Sweating the small stuff

Details matter. Tech glitches, so called “Fat Finger Mistakes,” and other user interface details may be more important to retirement plan enrollees than if those same details and glitches occurred on any other tech interaction your employees had.

Details matter in technology.  As a person perceives the stakes to rise on whichever technology they are currently using their attention to those details will also rise. Take, for example, the tale of the MQ-8B, an unmanned helicopter with various special options created for use by the U.S. military which now holds the unfortunate claim to fame of having a self-destruct sequence that can be initiated by first hitting the space bar too many times.  People were more concerned about this glitch than if it happened on something that wasn’t a flying robot capable of catching on fire. This relationship is why tech glitches, so called “Fat Finger Mistakes,” and other user interface details may be more important to retirement plan enrollees than if those same details and glitches occurred on any other tech interaction your employees had.


As a plan sponsor you most likely can control important elements on the administrative side of retirement plan enrollment including, for example, ensuring that the employee’s name is correct, that their eligibility for enrollment is accurate and that when the date for enrollment opens for those employees, they are actually given access to the plan.  Mistakes involving those details usually involve humans and careful attention to systems and business processes can help employees feel that those aspects of enrollment will work.


On the technology side of enrollment, employees may be less sure.  The interaction between device users (computers, phones or any other system that involves software) is called user interface (UI).   Most companies now use web applications, rather than standard software to be loaded onto a computer, to access databases and software. The priority in figuring out the best user interface for software focuses on the web interface and on making that as easy as possible.  Easy, though, doesn’t mean error free. 


One of the most ubiquitous examples of poor user interface in the financial field is the ATM. Users have to move between inputting data or making choices on both touchscreens and side panels, their cards may be returned or retained inconsistently between systems, and often adding more than one request to an interaction can send a user straight back to the beginning of logging back into the system. ATMs are theoretically easy to use, but not always user-friendly.


UI experts have made lists of recommendations for to new application developers. An audit of your current retirement system software or database based on those recommendations could help spot errors, flaws and details that might be keeping your employees away. Key recommendations include the following.


Make sure the terminology on the software system makes sense to your average employee. Many tech designers will differentiate database fields in a manner that is easiest for the designer to spot, but might not be easiest for your employees to use. This also includes avoiding error messages that send horror into the hearts of the end users with warnings about crashes and fatalities.  Experts also suggest being clear on when the error is a server or database one versus one that involves input from the user. Amazon has even gotten clever about this and started replacing server error messages (errors caused by Amazon) with pictures of Amazon employees’ cute pups.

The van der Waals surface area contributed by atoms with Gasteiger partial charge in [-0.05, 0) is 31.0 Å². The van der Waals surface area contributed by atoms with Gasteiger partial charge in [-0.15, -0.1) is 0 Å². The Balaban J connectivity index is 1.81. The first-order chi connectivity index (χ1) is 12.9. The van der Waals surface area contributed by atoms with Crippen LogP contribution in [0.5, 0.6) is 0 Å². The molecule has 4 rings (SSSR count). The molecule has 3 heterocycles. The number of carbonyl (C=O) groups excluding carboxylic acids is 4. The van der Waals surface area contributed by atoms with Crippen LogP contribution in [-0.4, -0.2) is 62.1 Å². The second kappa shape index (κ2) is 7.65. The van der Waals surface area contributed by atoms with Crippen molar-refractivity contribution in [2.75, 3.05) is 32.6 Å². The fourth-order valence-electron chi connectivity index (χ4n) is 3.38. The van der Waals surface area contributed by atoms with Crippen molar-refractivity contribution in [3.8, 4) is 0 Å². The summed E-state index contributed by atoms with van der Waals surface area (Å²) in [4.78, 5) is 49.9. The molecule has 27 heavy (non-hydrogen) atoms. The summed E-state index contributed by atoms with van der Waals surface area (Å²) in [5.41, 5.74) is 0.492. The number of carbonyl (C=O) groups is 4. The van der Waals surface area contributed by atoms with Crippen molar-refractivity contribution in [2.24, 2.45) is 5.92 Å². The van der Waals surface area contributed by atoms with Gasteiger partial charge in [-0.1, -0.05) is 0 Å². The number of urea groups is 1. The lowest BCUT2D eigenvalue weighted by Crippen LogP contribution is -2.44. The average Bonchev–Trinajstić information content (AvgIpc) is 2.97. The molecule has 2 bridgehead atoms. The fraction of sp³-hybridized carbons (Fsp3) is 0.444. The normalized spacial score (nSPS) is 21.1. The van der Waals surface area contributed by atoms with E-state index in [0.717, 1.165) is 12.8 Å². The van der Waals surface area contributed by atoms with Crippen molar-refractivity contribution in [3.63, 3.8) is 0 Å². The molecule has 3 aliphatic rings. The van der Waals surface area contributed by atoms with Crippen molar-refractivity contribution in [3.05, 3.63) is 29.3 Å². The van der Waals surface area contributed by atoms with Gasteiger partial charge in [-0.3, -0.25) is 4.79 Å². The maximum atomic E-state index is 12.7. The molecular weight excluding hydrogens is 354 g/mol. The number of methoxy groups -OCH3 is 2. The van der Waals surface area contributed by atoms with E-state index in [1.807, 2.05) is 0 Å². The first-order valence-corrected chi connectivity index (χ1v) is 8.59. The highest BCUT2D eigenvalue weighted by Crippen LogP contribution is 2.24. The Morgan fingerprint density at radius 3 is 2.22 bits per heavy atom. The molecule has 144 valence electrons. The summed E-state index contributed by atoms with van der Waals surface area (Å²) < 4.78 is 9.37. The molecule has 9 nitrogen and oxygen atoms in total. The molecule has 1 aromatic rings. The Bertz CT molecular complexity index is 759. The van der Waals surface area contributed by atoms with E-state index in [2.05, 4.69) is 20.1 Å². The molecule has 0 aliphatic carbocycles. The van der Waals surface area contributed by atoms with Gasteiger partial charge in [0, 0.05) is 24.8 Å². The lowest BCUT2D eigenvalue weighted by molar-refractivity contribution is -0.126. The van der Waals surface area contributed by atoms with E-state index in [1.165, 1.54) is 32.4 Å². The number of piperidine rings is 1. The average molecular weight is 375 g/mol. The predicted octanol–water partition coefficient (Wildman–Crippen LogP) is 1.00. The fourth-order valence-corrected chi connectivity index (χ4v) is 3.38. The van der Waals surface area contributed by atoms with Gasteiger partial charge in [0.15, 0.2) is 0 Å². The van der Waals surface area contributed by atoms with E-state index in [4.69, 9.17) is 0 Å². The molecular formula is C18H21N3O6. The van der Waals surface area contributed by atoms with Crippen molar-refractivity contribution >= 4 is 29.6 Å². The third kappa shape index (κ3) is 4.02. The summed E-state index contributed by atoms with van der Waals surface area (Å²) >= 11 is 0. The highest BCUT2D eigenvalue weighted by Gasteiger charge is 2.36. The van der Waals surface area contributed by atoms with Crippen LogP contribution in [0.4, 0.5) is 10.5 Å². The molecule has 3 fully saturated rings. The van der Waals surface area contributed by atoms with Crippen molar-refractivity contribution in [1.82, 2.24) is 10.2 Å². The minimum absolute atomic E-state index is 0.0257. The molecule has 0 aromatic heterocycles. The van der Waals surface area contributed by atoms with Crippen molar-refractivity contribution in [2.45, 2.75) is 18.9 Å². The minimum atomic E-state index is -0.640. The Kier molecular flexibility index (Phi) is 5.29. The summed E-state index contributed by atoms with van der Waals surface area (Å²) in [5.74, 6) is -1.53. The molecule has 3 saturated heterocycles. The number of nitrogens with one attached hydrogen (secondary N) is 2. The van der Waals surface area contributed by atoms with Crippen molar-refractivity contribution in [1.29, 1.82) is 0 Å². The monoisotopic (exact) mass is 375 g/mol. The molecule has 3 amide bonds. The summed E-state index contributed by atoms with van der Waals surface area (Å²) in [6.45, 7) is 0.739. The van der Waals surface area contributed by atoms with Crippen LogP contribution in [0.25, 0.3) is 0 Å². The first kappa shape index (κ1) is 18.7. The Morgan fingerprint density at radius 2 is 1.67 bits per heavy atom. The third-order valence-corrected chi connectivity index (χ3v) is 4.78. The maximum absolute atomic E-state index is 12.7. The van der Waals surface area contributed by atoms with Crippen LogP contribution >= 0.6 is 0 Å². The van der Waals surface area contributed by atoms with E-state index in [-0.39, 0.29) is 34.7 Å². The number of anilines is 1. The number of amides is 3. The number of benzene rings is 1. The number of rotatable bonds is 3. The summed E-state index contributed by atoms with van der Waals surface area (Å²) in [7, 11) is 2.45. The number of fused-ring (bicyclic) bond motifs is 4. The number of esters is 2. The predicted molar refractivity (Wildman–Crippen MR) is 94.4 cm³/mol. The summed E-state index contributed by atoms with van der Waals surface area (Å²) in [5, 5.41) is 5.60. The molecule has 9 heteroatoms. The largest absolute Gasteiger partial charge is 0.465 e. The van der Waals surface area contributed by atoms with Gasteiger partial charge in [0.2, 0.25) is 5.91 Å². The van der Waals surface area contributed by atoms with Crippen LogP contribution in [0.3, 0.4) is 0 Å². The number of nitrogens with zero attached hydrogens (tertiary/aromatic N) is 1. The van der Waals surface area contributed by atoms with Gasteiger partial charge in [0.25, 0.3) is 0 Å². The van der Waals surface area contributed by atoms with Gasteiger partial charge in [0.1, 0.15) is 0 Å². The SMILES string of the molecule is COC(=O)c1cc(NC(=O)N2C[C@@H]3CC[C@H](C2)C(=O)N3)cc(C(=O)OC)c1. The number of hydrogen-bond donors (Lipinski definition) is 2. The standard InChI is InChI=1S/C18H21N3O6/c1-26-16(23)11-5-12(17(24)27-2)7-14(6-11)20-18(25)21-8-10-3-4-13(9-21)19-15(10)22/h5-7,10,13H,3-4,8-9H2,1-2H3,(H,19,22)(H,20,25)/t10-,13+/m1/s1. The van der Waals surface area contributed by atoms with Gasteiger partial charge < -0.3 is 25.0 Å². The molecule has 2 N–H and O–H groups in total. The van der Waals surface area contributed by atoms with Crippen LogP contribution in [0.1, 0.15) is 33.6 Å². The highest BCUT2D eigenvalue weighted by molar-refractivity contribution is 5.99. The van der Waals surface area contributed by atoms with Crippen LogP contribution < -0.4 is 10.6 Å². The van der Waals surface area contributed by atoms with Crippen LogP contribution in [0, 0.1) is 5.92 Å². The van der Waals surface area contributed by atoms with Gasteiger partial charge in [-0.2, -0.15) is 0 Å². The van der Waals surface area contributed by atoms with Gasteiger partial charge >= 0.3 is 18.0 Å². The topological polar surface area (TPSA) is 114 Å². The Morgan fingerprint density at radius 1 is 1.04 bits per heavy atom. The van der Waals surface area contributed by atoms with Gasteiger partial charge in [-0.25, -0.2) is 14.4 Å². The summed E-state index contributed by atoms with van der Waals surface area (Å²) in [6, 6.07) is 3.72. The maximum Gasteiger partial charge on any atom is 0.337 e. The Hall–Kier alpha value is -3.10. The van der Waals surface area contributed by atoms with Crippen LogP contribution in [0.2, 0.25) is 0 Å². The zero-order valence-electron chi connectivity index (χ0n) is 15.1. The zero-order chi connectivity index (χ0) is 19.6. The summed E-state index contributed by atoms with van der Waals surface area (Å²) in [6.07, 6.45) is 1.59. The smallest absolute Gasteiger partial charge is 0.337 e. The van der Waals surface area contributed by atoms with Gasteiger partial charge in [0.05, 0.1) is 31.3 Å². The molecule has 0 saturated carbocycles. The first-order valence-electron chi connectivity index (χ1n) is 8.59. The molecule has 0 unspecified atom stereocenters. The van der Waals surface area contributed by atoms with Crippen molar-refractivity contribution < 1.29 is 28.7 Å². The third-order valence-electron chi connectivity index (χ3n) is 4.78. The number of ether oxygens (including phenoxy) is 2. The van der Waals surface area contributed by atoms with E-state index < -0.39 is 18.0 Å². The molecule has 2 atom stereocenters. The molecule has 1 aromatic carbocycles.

Make the onboarding instructions clear from the start. Some applications and software are so limiting in their choices for onboarding that the end user feels they are too complex.  Experts say that reducing the number of options for end users in setting up a software on demand program can make the end user feel more frustrated by too few options if those options aren’t clearly explained.  Instead, they urge designers to find a mix of help tools and clear options.


Ensure that the pages users see are visually easy to process. That may mean headlines or larger words for categories. It may also mean avoiding pages that are only text or too text heavy. However, too many graphics or too bulky of a graphic can effect loading speeds for users on some computers. A simple but eye catching visual and pages with clear headlines may be a good balance.


Finally, nearly every expert agrees that online forms that have to be populated by the user must retain the user’s input if there is an error. Horror stories of users spending an hour to fill out forms and fill in the blanks that were wiped clean when the user neglected to type in their social security number properly abound.  Clearly, this is a universal pet peeve, and one that should be relatively easy to spot-check.

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